Ah, the pseudonym. Something to hide behind, for whatever reason. Authors as varying as Stephen King, J.K. Rowling, and C.S. Lewis have used them over the years.

As I ponder trying out new genres, I find myself returning to this topic. (Of course, depending on the quality of the finished product of said new genres, it may all be a moot point.) And also on how different a genre has to be from your original genre to warrant a pen name.

(For example, I’m plotting out a cozy mystery series with paranormal elements. Do the paranormal elements link it close enough to my normal fantasy/scifi/horror to keep using my same name? Or does the mystery structure move it far enough away to consider using a different one?)

There are various arguments for or against pen names. The reasons people typically use them include:

  • To protect one’s identity (especially if one is writing erotica or something controversial)
  • To confuse/hide gender (female authors might take on a male or gender-neutral pen name, such as using initials instead of a first name, or a male author might take a female or neutral pen name if writing in a women-centric genre)
  • To make things less complicated (if a real name is hard to spell or pronounce, or if a real name is identical or similar to a famous author’s)
  • For co-writing (two people writing under one name, ala Magnus Flyte (my favorite example))
  • To separate themselves from previous work (if they want to try something new or experimental, or just something different)
  • To separate different genres (such as scifi and romance, mystery and children’s, etc.)
  • To hide from past failure (if books sold under one name haven’t done well, an author can re-invent themselves under another and hopefully do better)

If any of the above are an issue, then it can be beneficial to have a pen name. But there’s also arguments against using a pen name, such as the fact that any audience you may have built up won’t follow you to the new pen name so you’ll have to start over audience building from scratch, processing royalties and other payments becomes more difficult, there becomes complications with copyright and rights sales, and things along those lines. There is also an argument that openness is highly valued these days, so using a pen name can seem dishonest to some people.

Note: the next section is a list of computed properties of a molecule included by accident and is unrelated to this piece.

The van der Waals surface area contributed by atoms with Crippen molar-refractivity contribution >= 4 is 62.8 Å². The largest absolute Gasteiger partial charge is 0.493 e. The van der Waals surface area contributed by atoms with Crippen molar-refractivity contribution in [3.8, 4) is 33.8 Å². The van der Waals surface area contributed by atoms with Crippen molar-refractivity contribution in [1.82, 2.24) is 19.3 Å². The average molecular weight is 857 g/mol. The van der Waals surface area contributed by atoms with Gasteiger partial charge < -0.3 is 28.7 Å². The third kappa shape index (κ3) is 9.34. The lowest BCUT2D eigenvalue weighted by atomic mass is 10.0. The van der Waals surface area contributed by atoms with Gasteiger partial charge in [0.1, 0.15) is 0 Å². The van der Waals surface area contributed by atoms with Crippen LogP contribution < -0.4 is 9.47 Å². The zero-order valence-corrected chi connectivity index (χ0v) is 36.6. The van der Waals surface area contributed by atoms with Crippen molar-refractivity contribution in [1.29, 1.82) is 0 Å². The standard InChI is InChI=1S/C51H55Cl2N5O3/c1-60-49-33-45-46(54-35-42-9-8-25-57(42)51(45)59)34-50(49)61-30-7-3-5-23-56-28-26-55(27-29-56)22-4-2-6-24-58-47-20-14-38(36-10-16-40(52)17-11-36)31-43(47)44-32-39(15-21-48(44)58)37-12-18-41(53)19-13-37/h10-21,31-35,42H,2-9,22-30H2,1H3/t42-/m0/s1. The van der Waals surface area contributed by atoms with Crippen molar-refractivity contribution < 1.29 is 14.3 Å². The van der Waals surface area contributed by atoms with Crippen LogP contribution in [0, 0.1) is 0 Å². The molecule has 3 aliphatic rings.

There are also bad reasons to use a pen name, such as believing that not writing under your own name will allow you to commit libel, or thinking that money earned under a pen name doesn’t have to go on your taxes, etc.

(As a side note, I have learned that some “authors” are really company-owned pseudonyms, meaning any number of people could have written under them. These include V.C. Andrews, Carolyn Keene, and Franklin W. Dixon. Wild. Also, now I know I could potentially write a Nancy Drew novel, which is somewhat exciting.)

I go back and forth on them myself. I’ve looked into people who have successfully published in more than one genre under their own names, and most are big name authors that could probably write down their shopping list and have them published (Stephen King, Neil Gaiman, etc.) or are authors that mostly write/wrote a single genre and then had one or a few random things. (Did you know Ian Fleming wrote¬†Chitty Chitty Bang Bang?) But there are some–Lisa See is best known for her historical fiction, but also has a mystery series, and Emma Donahue is all over the place (though hers are all standalones, best as I can tell).

There is also the counterargument that you don’t need a pen name for different genres, especially if they are wildly different, because it will be obvious. If you write both scifi and romance, for example, one of your romance readers can probably look at your spaceship and alien-infested cover and figure out that it’s not a romance title. (Which goes into the importance of title/cover matching genre expectations, I suppose, but we’re not going to talk about that right now.)

What do you think, Squiders? Pen names or no? Under what circumstances would you (if an author) use one, or would you (as a reader) want an author to use one? Examples of people who have or have not used them to successful or disastrous consequence?

And don’t forget to vote in Tuesday’s poll!

Pondering Pen Names
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Books by Kit Campbell

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Shards cover
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Hidden Worlds cover
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